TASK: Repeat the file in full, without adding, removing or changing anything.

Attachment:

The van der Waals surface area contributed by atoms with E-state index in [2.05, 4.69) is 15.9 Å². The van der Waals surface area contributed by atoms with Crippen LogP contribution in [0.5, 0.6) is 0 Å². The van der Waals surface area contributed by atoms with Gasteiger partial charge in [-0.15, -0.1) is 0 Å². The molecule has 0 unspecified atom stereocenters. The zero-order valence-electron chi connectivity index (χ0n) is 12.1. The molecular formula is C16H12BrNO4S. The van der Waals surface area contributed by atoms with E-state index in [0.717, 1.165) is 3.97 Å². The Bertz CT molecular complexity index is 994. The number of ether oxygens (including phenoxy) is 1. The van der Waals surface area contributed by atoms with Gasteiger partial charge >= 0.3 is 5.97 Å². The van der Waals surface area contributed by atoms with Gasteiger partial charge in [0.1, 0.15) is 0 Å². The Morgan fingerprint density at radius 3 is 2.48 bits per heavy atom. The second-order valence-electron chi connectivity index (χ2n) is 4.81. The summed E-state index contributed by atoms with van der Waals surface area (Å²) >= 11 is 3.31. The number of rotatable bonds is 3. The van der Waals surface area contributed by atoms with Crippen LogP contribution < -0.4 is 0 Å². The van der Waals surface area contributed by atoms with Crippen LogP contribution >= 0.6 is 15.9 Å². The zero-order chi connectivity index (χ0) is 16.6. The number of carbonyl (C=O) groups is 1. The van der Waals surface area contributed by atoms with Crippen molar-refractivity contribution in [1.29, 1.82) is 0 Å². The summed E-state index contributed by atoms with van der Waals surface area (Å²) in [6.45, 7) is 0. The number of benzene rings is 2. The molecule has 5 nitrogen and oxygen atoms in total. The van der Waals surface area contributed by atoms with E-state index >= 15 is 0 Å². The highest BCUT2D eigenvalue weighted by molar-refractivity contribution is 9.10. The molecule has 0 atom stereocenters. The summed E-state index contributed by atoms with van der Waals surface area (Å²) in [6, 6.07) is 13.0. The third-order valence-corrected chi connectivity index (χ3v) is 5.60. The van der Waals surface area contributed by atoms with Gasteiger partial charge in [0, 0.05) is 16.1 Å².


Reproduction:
The van der Waals surface area contributed by atoms with E-state index in [2.05, 4.69) is 15.9 Å². The van der Waals surface area contributed by atoms with Crippen LogP contribution in [0.5, 0.6) is 0 Å². The van der Waals surface area contributed by atoms with Gasteiger partial charge in [-0.15, -0.1) is 0 Å². The molecule has 0 unspecified atom stereocenters. The zero-order valence-electron chi connectivity index (χ0n) is 12.1. The molecular formula is C16H12BrNO4S. The van der Waals surface area contributed by atoms with E-state index in [0.717, 1.165) is 3.97 Å². The Bertz CT molecular complexity index is 994. The number of ether oxygens (including phenoxy) is 1. The van der Waals surface area contributed by atoms with Gasteiger partial charge >= 0.3 is 5.97 Å². The van der Waals surface area contributed by atoms with Gasteiger partial charge in [0.1, 0.15) is 0 Å². The Morgan fingerprint density at radius 3 is 2.48 bits per heavy atom. The second-order valence-electron chi connectivity index (χ2n) is 4.81. The summed E-state index contributed by atoms with van der Waals surface area (Å²) >= 11 is 3.31. The number of rotatable bonds is 3. The van der Waals surface area contributed by atoms with Crippen LogP contribution < -0.4 is 0 Å². The van der Waals surface area contributed by atoms with Crippen LogP contribution >= 0.6 is 15.9 Å². The zero-order chi connectivity index (χ0) is 16.6. The number of carbonyl (C=O) groups is 1. The van der Waals surface area contributed by atoms with Crippen molar-refractivity contribution in [1.29, 1.82) is 0 Å². The summed E-state index contributed by atoms with van der Waals surface area (Å²) in [6.45, 7) is 0. The number of benzene rings is 2. The molecule has 5 nitrogen and oxygen atoms in total. The van der Waals surface area contributed by atoms with E-state index >= 15 is 0 Å². The highest BCUT2D eigenvalue weighted by molar-refractivity contribution is 9.10. The molecule has 0 atom stereocenters. The summed E-state index contributed by atoms with van der Waals surface area (Å²) in [6, 6.07) is 13.0. The third-order valence-corrected chi connectivity index (χ3v) is 5.60. The van der Waals surface area contributed by atoms with Gasteiger partial charge in [0, 0.05) is 16.1 Å².